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Mairead McGuinness says some of Nigel Farage's colleagues agreed with her cutting him off

The Fine Gael MEP turned off Farage’s mic mid-sentence in the European Parliament during the week.

a28b5f8a-1a31-4283-89c8-fe63559be0c4 File photos of Nigel Farage and Mairead McGuinness. Source: PA Images

THE FINE GAEL MEP who went viral after cutting off Nigel Farage’s microphone in the European Parliament has said some of his colleagues disagreed with his actions.

Mairead McGuinness, who is First Vice-President of the European Parliament, turned off Farage’s mic mid-sentence during a speech about Britain leaving the EU on Wednesday, for disobeying parliament rules by waving a Union flag.

In the clip McGuinness can be heard saying: “Please sit down, resume your seats, put your flags away, you’re leaving.

“And take them with you if you’re leaving now. Goodbye.”

Source: TheJournal.ie/YouTube

The video immediately went viral on social media with both criticism and praise for McGuinness, who said she was duty bound by the rules of the chamber to cut off the Brexit Party leader.

“The reason I cut the mic off was to stop a circus, it’s a parliament, not a circus,” she said.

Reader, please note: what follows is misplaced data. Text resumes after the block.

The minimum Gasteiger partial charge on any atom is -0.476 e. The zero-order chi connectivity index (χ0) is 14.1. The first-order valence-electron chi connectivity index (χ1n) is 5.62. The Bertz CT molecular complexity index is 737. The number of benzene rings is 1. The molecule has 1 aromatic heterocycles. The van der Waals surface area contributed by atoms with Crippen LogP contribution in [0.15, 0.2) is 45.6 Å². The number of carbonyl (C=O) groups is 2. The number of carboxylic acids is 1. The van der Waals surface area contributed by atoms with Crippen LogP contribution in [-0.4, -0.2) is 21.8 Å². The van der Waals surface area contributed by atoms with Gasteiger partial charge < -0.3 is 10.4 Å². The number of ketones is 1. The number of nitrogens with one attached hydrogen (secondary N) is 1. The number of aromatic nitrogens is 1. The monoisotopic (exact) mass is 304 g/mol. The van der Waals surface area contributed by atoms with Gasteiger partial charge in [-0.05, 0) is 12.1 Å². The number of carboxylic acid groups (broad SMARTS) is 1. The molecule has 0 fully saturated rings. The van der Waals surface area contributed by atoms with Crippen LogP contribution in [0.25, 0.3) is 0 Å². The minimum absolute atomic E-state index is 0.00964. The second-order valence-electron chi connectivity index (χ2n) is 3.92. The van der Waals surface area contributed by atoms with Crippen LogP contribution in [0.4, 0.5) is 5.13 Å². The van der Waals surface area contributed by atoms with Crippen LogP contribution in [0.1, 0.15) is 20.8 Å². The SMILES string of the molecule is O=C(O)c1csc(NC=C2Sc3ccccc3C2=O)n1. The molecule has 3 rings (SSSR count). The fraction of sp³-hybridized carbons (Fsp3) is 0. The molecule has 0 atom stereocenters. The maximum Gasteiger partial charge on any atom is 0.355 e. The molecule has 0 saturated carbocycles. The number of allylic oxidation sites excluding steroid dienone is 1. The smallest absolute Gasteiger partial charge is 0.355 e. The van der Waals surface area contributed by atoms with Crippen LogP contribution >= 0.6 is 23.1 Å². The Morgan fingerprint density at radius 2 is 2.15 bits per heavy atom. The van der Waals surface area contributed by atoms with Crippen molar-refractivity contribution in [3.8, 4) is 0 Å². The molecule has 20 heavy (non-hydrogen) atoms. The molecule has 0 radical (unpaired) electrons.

“Politics is a serious business and Nigel Farage has used the platform of our parliament to destroy the European Union.

“If by doing what I did reinforces the dignity of the parliament, that’s my job.

“I would say that afterwards, some of the people in his grouping came over and said that they disliked what he did and that he did it.

“When you’re not in the chamber it can be hard to judge the moment, but I have to judge the moment carefully, and we have a rule in the house that no flags are to be shown except the two behind the podium, and the president insists on that, and I’m under orders.”

Not the last of Farage 

On whether she would miss Farage in the parliament, McGuinness said Europe should be worried that this is not the end of Farage.

“I don’t think I’ve seen the back of him. Because I think he’s going to continue, just not in the European Parliament,” she said. 

“If you listen to what Nigel Farage says, he’s not going to stop now, he’s not retiring, he’s going to keep going not just in the UK but right throughout the European Union, so the challenge we face might be greater from a European perspective.

“I’m sure Nigel doesn’t care whether I miss him or not. On the wider level I think we’ll miss the UK colleagues hugely, particularly those who are from the pro-European parties.”

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